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Review: “Five Feet Apart” Comes Up Just Short

“Five Feet Apart,” Justin Baldoni’s freshman directorial outing, follows the heartbreaking love story of two teenagers, both fighting a terrible disease that, tragically (in a vaguely Shakespearean way), links them together yet keeps them apart. Both teenagers suffer from cystic fibrosis, a brutal genetic disease that causes severe mucus build-up in the lungs and other organs. Due to the nature of the disease, and the wide variety of strains that a person genetically inclined for the disease can catch, people living with cystic fibrosis are required to maintain at least six foot buffer from others with cystic fibrosis at all times, so as to not spread their own infection or become infected with another strain of the bacteria (yes, the title says five feet, and to prevent any spoilers, let’s just say this discrepancy is explained in the film). While “Five Feet Apart” provides some shining moments and individual performances, it is unfortunate that the script falls short, preventing the film from becoming what could have been another “The Fault in Our Stars”-esque sensation of romance bound in illness.

Hands down, the number one thing keeping this film afloat is an incredible performance by Haley Lu Richardson, who portrays the film’s protagonist, Stella. On a streak of roles consistently growing in complexity over the past few years, this is Richardson’s most poignant role to date. In this film, Richardson shows a beautifully broad range of emotions, keeping the audience enthralled in even the most cliché of moments. She is charming, and honest, and has proven that she is a force to be reckoned with in a driving role, one of the strongest players in the current line-up of young Hollywood.

Cole Sprouse, playing Will, her opposite, brings with him some of the same brooding characteristics of his Jughead Jones character in the CW’s “Riverdale,” albeit much more grounded in reality. While it is probably his strongest role to date as well, his stand-offish, detached approach to the character, when paired with the amount of punch Richardson puts into every moment she is onscreen, makes his performance at times flat and one-note. Still, he manages a couple of powerful moments of his own, and the duo’s matching natural charisma plays well into their chemistry onscreen.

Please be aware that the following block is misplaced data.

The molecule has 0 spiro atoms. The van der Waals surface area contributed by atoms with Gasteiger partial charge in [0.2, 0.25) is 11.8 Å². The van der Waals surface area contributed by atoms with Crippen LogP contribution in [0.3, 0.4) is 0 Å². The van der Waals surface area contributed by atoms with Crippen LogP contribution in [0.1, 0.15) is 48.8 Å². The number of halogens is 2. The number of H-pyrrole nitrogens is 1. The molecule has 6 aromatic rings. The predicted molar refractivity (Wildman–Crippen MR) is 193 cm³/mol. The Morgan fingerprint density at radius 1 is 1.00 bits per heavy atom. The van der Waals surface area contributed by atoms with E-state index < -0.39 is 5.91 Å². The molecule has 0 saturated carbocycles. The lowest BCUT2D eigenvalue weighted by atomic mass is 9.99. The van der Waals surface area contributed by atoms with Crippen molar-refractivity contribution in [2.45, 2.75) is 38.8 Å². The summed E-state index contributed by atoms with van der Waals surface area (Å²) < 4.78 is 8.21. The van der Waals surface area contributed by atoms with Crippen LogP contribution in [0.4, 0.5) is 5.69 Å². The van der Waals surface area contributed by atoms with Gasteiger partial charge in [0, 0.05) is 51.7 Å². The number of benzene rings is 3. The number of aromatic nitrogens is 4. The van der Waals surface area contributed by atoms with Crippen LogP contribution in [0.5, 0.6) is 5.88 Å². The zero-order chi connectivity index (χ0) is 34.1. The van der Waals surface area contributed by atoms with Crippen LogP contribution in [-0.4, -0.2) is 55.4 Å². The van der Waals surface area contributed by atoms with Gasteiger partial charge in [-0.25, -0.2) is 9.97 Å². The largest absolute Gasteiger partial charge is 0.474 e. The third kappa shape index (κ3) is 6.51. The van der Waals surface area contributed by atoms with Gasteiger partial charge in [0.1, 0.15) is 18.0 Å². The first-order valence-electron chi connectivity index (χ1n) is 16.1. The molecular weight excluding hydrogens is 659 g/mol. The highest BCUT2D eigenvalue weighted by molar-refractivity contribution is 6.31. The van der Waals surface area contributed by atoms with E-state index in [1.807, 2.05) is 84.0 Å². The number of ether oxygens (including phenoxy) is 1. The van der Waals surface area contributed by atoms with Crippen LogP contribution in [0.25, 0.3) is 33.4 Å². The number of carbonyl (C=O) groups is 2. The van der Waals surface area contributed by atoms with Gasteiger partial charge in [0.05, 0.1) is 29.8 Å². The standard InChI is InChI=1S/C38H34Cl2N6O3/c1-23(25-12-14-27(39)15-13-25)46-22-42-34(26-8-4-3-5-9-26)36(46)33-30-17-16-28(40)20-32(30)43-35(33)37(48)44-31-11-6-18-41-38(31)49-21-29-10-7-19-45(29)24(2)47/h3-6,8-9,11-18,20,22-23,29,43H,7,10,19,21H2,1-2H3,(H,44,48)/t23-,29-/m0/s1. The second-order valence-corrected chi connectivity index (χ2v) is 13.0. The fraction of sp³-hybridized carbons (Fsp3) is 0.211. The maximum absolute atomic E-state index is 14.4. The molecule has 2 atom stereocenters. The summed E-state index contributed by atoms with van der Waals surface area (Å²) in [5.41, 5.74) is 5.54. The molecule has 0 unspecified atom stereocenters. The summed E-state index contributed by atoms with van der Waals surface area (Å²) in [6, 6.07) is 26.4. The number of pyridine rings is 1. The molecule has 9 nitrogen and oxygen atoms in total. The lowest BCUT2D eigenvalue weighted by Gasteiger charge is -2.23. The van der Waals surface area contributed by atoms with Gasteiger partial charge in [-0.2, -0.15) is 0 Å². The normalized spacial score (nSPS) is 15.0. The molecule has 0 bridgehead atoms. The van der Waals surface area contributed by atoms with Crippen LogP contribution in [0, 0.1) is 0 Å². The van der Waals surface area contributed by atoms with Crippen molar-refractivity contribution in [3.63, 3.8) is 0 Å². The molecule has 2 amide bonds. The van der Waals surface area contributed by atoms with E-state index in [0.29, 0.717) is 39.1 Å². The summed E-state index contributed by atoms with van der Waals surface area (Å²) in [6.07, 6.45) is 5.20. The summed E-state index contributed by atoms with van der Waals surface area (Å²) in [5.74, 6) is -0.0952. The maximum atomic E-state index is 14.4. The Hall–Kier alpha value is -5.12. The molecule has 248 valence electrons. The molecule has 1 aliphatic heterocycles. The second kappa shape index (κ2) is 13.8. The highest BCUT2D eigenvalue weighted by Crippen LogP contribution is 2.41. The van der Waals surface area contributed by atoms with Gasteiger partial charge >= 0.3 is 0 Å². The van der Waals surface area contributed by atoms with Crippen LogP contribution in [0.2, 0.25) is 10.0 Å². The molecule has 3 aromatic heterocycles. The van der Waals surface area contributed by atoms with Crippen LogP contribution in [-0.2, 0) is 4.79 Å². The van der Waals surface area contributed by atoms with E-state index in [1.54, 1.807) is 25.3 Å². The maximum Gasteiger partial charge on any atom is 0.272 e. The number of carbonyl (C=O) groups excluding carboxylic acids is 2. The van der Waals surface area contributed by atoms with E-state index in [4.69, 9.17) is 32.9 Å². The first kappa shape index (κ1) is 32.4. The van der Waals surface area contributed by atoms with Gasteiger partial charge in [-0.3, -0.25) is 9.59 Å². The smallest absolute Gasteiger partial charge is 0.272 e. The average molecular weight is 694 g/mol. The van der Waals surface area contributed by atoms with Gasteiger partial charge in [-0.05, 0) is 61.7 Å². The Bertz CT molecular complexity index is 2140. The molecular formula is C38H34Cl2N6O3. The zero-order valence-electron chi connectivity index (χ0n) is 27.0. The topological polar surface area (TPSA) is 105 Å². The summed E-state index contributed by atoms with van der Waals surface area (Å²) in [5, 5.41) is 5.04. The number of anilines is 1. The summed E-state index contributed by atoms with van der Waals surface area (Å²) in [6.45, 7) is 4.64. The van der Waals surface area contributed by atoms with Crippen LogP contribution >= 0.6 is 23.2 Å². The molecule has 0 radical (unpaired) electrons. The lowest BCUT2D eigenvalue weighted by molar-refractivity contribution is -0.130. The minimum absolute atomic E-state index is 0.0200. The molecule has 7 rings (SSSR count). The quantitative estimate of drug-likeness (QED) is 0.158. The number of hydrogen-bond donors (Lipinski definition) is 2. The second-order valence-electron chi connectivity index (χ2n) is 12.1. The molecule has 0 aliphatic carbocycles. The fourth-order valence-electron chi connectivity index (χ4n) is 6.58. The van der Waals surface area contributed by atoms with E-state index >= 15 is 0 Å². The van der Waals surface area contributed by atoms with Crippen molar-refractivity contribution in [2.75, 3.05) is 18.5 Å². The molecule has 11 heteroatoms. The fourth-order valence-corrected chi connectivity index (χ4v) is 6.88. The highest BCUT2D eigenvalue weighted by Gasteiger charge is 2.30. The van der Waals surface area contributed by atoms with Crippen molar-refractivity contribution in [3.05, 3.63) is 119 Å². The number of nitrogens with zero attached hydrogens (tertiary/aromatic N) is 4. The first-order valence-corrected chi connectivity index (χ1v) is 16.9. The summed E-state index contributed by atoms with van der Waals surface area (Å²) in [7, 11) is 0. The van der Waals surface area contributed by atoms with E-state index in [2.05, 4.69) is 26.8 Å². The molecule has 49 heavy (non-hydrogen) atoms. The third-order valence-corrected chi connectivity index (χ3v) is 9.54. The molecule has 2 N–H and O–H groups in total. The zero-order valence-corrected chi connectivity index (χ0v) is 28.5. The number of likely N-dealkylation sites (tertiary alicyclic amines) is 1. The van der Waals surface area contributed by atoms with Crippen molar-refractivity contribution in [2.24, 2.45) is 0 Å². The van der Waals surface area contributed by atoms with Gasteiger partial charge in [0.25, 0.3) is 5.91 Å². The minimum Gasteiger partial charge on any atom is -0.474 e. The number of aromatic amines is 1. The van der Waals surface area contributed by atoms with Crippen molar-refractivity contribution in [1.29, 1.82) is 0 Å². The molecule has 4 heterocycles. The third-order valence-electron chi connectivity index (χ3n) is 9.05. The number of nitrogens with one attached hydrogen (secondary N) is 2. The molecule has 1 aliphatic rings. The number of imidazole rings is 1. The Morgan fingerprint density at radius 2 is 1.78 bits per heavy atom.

The film also boasts a strong supporting cast. Moisés Arias’ turn in the role of Poe is fun, and breathes some life into what could have easily been a relatively stock portrayal of the gay best friend. Another quiet standout is found in Kimberly Hebert Gregory as Nurse Barb, the teenagers’ caretaker and main source of support. Gregory brings with her an unconditional love dripping in emotional pain. She precariously rides the line between mother, friend and disciplinarian, and does so in such a quiet way (as many real life nurses do), that one may not even notice at first the serious amount of work she is putting into her performance.

While Justin Baldoni’s lengthy history as an actor clearly benefited his directorial decisions whilst working with his cast, his naivety in other aspects of the role shows. The visual style of the film was generally good, but it felt as if there were moments missed to visually express the distance that kept this young love apart. The pacing of the film at times dragged, and while some of the key dramatic moments were executed almost perfectly, others fell flat, leaving the audience missing something that just wasn’t there. With that said, for a first-time director, Baldoni showed serious promise with this piece, and proved he can be just as useful behind the camera as he can be in front.

Still, regardless of the caliber of the talent involved, a film can only be as good as its script, which is where this piece truly lacked. The film relies on far too many clichés to progress its story, and while the subject of the film is original, nothing else about it felt that way. The characters themselves are thin, especially in the supporting roles, and, were it not for the serious work of the actors in them, easily could have come across as mere stereotypes, each one cheaper and less substantiated than the next. The writers seemed to have sacrificed moments of true, necessary story progression for the sake of cheesy, nonsense moments, and somewhere in the middle, the plot becomes muddled. Stella’s sharp turn into falling in love feels unearned, as if somewhere, a crucial moment was cut for time. The most dynamic moments of the script fall to the scenes between Stella and Will, where the dialogue actually feels organic, and the actor’s chemistry fills the silence.

Despite its flaws, “Five Feet Apart” makes a necessary introduction for audiences to the terrible disease that is cystic fibrosis. And while it is an important topic to be discussed, it is also not an easy topic to formulate a plot around. It is rare to sit in an audience full of people, and feel (and at times hear) the room in equal parts crave for the two young lovers to finally come together, and yet beg them, for their own safety, not to. It is a tragedy with heart that only just misses its mark. Still, it is worth a viewing, if for Haley Lu Richardson’s performance alone.